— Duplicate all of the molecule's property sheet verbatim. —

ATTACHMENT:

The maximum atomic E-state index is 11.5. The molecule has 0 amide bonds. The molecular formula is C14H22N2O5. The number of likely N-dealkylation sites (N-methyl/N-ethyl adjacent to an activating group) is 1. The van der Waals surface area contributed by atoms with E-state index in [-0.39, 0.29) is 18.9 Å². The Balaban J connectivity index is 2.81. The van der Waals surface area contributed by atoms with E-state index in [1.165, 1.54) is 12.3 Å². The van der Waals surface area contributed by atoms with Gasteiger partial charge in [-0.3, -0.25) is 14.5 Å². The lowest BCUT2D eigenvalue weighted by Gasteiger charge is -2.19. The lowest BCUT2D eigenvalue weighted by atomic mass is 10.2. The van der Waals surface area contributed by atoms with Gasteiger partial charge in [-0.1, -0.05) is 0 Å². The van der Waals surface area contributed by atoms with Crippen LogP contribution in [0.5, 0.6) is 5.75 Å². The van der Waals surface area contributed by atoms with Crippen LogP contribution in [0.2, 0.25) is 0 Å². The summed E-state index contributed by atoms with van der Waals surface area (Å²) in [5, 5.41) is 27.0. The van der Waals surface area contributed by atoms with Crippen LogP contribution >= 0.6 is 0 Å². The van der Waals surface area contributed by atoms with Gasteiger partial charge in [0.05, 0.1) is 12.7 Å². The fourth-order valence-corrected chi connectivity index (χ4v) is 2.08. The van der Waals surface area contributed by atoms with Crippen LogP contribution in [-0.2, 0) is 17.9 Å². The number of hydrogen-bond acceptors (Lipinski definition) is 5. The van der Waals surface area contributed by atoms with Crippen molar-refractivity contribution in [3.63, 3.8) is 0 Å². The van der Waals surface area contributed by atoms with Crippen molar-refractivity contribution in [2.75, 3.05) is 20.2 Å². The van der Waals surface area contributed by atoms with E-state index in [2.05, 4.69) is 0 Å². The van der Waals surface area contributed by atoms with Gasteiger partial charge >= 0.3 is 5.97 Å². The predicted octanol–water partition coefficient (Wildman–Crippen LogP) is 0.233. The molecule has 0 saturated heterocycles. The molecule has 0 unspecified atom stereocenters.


The maximum atomic E-state index is 11.5. The molecule has 0 amide bonds. The molecular formula is C14H22N2O5. The number of likely N-dealkylation sites (N-methyl/N-ethyl adjacent to an activating group) is 1. The van der Waals surface area contributed by atoms with E-state index in [-0.39, 0.29) is 18.9 Å². The Balaban J connectivity index is 2.81. The van der Waals surface area contributed by atoms with E-state index in [1.165, 1.54) is 12.3 Å². The van der Waals surface area contributed by atoms with Gasteiger partial charge in [-0.3, -0.25) is 14.5 Å². The lowest BCUT2D eigenvalue weighted by Gasteiger charge is -2.19. The lowest BCUT2D eigenvalue weighted by atomic mass is 10.2. The van der Waals surface area contributed by atoms with Gasteiger partial charge in [-0.1, -0.05) is 0 Å². The van der Waals surface area contributed by atoms with Crippen LogP contribution in [0.5, 0.6) is 5.75 Å². The van der Waals surface area contributed by atoms with Crippen LogP contribution in [0.2, 0.25) is 0 Å². The summed E-state index contributed by atoms with van der Waals surface area (Å²) in [5, 5.41) is 27.0. The van der Waals surface area contributed by atoms with Crippen LogP contribution >= 0.6 is 0 Å². The van der Waals surface area contributed by atoms with Gasteiger partial charge in [0.05, 0.1) is 12.7 Å². The fourth-order valence-corrected chi connectivity index (χ4v) is 2.08. The van der Waals surface area contributed by atoms with Crippen LogP contribution in [-0.2, 0) is 17.9 Å². The number of hydrogen-bond acceptors (Lipinski definition) is 5. The van der Waals surface area contributed by atoms with Crippen molar-refractivity contribution in [3.63, 3.8) is 0 Å². The van der Waals surface area contributed by atoms with Crippen molar-refractivity contribution in [2.75, 3.05) is 20.2 Å². The van der Waals surface area contributed by atoms with E-state index in [2.05, 4.69) is 0 Å². The van der Waals surface area contributed by atoms with Gasteiger partial charge >= 0.3 is 5.97 Å². The predicted octanol–water partition coefficient (Wildman–Crippen LogP) is 0.233. The molecule has 0 saturated heterocycles. The molecule has 0 unspecified atom stereocenters.